Is Maxing Out Your IRA in 2022 Actually Worth It?

Maxing out your IRA is generally seen as a wise financial move — and a huge accomplishment if you’re able to pull it off. But that doesn’t make it the best decision for everyone.

Believe it or not, there are times when you might be better off not contributing anything to your IRA. We’ll look at some of the pros and cons of maxing out your IRA to help you decide if you want to put more money in your account before the end of the year.

Pros of maxing out your IRA

You’re allowed to contribute up to $6,000 to an IRA in 2022, or $7,000 if you’re 50 or older. But those figures mask the true value of those contributions. They’re most likely going to be invested for years — possibly even decades — before you withdraw them. If your investments do well, your nest egg will grow considerably over time, setting you up for a more comfortable retirement.

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A single $6,000 IRA contribution will be worth nearly $28,000 after 20 years with an 8% average annual rate of return. After 30 years, it’ll be worth over $60,000. That might be enough to cover a year or two of retirement expenses when paired with Social Security or a pension.

Stashing money in an IRA also enables you to choose when you want to pay taxes on your funds. A traditional IRA is best if you want a tax break this year, but you have to be comfortable paying taxes on your contributions and earnings in retirement. Or you could go with a Roth IRA if you want tax-free withdrawals in retirement, but then you’ll pay taxes on your contributions upfront.

Cons of maxing out your IRA

Maxing out your IRA usually means tying up your savings for years. With few exceptions, you’ll pay a 10% early withdrawal penalty if you’re under 59 1/2. And if it’s a traditional IRA, you’ll pay taxes on your withdrawals too.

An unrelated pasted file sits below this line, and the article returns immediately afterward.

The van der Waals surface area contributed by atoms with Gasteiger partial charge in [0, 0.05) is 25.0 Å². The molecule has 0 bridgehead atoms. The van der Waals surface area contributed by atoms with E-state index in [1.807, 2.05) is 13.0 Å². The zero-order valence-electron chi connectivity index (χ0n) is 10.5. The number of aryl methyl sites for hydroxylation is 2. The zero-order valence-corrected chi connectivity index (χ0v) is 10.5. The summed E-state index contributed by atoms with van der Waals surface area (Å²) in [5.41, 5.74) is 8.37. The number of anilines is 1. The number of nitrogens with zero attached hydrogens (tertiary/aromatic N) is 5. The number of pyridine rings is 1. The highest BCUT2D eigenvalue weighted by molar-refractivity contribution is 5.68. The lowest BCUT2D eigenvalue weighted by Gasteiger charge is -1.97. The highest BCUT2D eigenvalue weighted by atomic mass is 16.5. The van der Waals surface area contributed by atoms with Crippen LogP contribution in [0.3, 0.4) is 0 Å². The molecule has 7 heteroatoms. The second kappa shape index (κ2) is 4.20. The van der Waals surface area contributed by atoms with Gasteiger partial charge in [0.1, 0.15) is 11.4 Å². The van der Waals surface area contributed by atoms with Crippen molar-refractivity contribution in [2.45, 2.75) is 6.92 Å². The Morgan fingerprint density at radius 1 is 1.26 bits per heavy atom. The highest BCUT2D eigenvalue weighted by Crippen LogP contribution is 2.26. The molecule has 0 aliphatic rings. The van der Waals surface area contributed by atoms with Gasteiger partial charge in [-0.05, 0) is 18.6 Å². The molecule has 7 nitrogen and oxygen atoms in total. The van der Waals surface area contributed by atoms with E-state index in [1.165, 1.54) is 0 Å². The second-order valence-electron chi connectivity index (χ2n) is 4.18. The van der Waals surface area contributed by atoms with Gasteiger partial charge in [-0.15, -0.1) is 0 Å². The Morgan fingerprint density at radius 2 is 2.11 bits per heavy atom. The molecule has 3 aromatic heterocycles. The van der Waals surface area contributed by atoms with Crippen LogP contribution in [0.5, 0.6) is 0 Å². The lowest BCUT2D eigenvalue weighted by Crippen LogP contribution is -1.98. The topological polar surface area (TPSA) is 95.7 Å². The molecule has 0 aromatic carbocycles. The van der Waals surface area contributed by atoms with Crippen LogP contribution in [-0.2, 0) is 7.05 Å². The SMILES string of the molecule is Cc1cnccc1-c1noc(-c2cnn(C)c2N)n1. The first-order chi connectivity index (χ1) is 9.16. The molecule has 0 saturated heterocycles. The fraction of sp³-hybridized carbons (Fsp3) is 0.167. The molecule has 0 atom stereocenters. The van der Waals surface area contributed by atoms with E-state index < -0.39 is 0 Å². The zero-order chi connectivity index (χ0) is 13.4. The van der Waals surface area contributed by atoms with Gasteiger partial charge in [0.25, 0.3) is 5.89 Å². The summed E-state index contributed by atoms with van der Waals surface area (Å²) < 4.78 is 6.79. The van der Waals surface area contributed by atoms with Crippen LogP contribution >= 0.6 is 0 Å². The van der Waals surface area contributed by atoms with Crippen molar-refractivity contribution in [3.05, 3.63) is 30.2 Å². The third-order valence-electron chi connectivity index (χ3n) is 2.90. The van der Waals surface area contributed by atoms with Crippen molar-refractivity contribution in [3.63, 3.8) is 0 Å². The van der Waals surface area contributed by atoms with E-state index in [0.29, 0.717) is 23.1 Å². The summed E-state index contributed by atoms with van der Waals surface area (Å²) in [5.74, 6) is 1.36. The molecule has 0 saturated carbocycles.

So it’s not a good idea to put money that you plan to use in the near future in an IRA. Keep these funds in a savings account or somewhere you can access it penalty free at any time.

What if you change your mind?

It’s best to think carefully about how much you’d like to contribute to an IRA before you actually do it. If you put money into the account and regret it, you’ll trigger a penalty if you withdraw it.

But if you choose not to make a 2022 IRA contribution and you later regret that, you may be able to fix it. IRAs enable you to make prior-year contributions up until the tax deadline. That’s April 18, 2023, for the 2022 tax year. But some IRA providers may automatically assume that any contributions you make in 2023 are for the 2023 tax year, so you may want to reach out to the company to verify that it applied the contribution to the correct year.

You’re the only one who can decide if maxing out your IRA is a smart move for you right now. If you don’t want to, you could always contribute a little less to your account. Or you could start planning for your 2023 contributions. Just make sure you understand the near- and long-term implications of your decision.

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